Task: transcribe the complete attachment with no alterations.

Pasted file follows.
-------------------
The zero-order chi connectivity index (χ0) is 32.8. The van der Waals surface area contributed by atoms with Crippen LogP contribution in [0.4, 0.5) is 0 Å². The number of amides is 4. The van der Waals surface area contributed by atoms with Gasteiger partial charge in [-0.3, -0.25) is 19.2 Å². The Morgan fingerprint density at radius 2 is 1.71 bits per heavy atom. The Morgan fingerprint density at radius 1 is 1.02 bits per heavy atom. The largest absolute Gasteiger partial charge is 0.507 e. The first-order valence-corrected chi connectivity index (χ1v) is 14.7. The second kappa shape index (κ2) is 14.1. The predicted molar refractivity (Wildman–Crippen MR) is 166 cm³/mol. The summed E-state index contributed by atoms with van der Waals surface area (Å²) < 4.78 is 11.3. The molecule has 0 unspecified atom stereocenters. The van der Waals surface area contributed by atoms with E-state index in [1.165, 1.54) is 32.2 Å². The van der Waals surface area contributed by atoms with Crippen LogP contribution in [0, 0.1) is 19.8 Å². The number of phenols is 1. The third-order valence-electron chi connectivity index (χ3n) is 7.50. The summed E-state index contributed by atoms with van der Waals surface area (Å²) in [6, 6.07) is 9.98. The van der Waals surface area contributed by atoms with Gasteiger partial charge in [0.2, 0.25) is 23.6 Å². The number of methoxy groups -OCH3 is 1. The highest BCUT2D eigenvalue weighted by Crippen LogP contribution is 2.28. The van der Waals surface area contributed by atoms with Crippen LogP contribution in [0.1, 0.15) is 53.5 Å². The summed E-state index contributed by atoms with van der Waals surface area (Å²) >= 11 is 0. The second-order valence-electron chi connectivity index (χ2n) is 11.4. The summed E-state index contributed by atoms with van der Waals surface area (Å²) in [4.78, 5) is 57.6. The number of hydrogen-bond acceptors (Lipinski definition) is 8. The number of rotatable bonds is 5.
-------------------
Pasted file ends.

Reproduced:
The zero-order chi connectivity index (χ0) is 32.8. The van der Waals surface area contributed by atoms with Crippen LogP contribution in [0.4, 0.5) is 0 Å². The number of amides is 4. The van der Waals surface area contributed by atoms with Gasteiger partial charge in [-0.3, -0.25) is 19.2 Å². The Morgan fingerprint density at radius 2 is 1.71 bits per heavy atom. The Morgan fingerprint density at radius 1 is 1.02 bits per heavy atom. The largest absolute Gasteiger partial charge is 0.507 e. The first-order valence-corrected chi connectivity index (χ1v) is 14.7. The second kappa shape index (κ2) is 14.1. The predicted molar refractivity (Wildman–Crippen MR) is 166 cm³/mol. The summed E-state index contributed by atoms with van der Waals surface area (Å²) < 4.78 is 11.3. The molecule has 0 unspecified atom stereocenters. The van der Waals surface area contributed by atoms with E-state index in [1.165, 1.54) is 32.2 Å². The van der Waals surface area contributed by atoms with Crippen LogP contribution in [0, 0.1) is 19.8 Å². The number of phenols is 1. The third-order valence-electron chi connectivity index (χ3n) is 7.50. The summed E-state index contributed by atoms with van der Waals surface area (Å²) in [6, 6.07) is 9.98. The van der Waals surface area contributed by atoms with Gasteiger partial charge in [0.2, 0.25) is 23.6 Å². The number of methoxy groups -OCH3 is 1. The highest BCUT2D eigenvalue weighted by Crippen LogP contribution is 2.28. The van der Waals surface area contributed by atoms with Crippen LogP contribution in [0.1, 0.15) is 53.5 Å². The summed E-state index contributed by atoms with van der Waals surface area (Å²) >= 11 is 0. The second-order valence-electron chi connectivity index (χ2n) is 11.4. The summed E-state index contributed by atoms with van der Waals surface area (Å²) in [4.78, 5) is 57.6. The number of hydrogen-bond acceptors (Lipinski definition) is 8. The number of rotatable bonds is 5.